We may be able to assist you in the rescue if you or anyone you know are able to foster the animal after the rescue and if you will help in fund-raising.
If you have a rescue request, read this as well.
Do you rescue all distressed animals reported to you?
No. we can not–not because we don’t want to but simply because we cannot rescue ALL the dozens of cases reported to us weekly. It is impossible.
We believe in responsible rescues, which means we only rescue if we are able to care for the animal from start to finish and only as frequently as we can manage. We need to consider the animals already in our custody as well as our volunteers and supporters. How can we continue the mission if we have exhausted ourselves? The life and death of the animals in our care depend on our energy to go on.
At present, we are already taking care of over 100 cats, 20 street dogs, and 70 Laguna pit bulls. We are frequently desperate for funds and volunteers to foster our rescues. Please help us by donating, fostering, and adopting.
Can we surrender pets to CARA?
No! CARA is not an animal shelter. Please be responsible enough to find a new loving home for your pets if you absolutely can no longer care for them. Having pets is supposed to be a lifelong commitment. Pets are family.
Will you abandon your parents or children?
No, right? You will find a way to care for them. At least we hope that this will be your answer. Also, you should know that abandoning pets is considered animal cruelty in violation of Republic Act No. 10631 or the Amended Animal Welfare Act. If you abandon your pets, you are committing a crime.
Do you get threats, insults, and intimidation?
Sadly, yes we do. They do not help us nor do they help the cause of animal welfare. We animal right protectors must support one another. Sometimes, we wonder if these detractors would be happy if we end our advocacy? Will they be willing to take over? We invite whoever has questions to attend our monthly volunteer orientation. Check our Facebook Page for the schedule.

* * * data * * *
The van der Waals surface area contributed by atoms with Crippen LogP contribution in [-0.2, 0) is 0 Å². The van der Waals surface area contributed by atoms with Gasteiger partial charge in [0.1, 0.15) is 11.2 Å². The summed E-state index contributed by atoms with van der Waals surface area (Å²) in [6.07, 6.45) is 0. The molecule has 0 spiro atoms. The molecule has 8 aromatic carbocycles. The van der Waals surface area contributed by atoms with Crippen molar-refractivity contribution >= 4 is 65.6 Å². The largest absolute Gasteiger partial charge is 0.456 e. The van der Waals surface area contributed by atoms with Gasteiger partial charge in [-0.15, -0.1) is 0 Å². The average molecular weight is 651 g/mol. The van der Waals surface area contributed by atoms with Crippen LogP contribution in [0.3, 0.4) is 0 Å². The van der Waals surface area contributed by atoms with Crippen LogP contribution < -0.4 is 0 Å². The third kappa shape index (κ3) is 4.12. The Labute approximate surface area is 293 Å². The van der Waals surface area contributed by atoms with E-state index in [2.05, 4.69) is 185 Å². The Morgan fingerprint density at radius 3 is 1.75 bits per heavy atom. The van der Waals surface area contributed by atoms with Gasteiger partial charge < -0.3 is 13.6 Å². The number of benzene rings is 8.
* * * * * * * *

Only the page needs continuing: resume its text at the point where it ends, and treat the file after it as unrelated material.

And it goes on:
We ourselves will rescue a distressed animal. What should we do?
Each case is unique. We suggest that you first ask yourself if you are able to commit to the responsibilities of rescuing, from coordinating the rescue to finding a foster. If yes, then, coordinate the rescue by calling out for help in the transport and vet care of the distressed animal. You may seek the assistance of people in the area, such as the vendors, traffic cops, or barangay officials. You may also call out to your friends and animal welfare groups on social media.
STRAY ANIMAL POPULATION
Does the city have a right to impound stray dogs?
Under the Anti Rabies Act, the City Vet or Pound is responsible for humanely collecting stray dogs on the streets. If the dogs are not claimed or adopted after a certain period, which could be three days to a week, they are euthanized.
Why are the dogs euthanized?
The city pound has space and budget for only a limited number of dogs. No one likes this–but unless more people will choose to adopt rather than shop, homeless dogs will continue having the same sad fate.
What can I do to protect my dogs?
Have your dogs regularly vaccinated against Rabies. Keep them well fed and groomed. Provide them a clean and loving home.
Do not let them roam the streets but neither should you keep them locked up in small cages. Find a way to secure your house so that they have mobility but will not be able to escape into the streets.
Keep your dogs on a leash when you walk them.
I heard that dogs are treated badly at the city pound? What can I do?
If you witness cruelty and neglect at the city pound, then you need to report it to the cops. The problem will not be corrected if witnesses refuse to take action.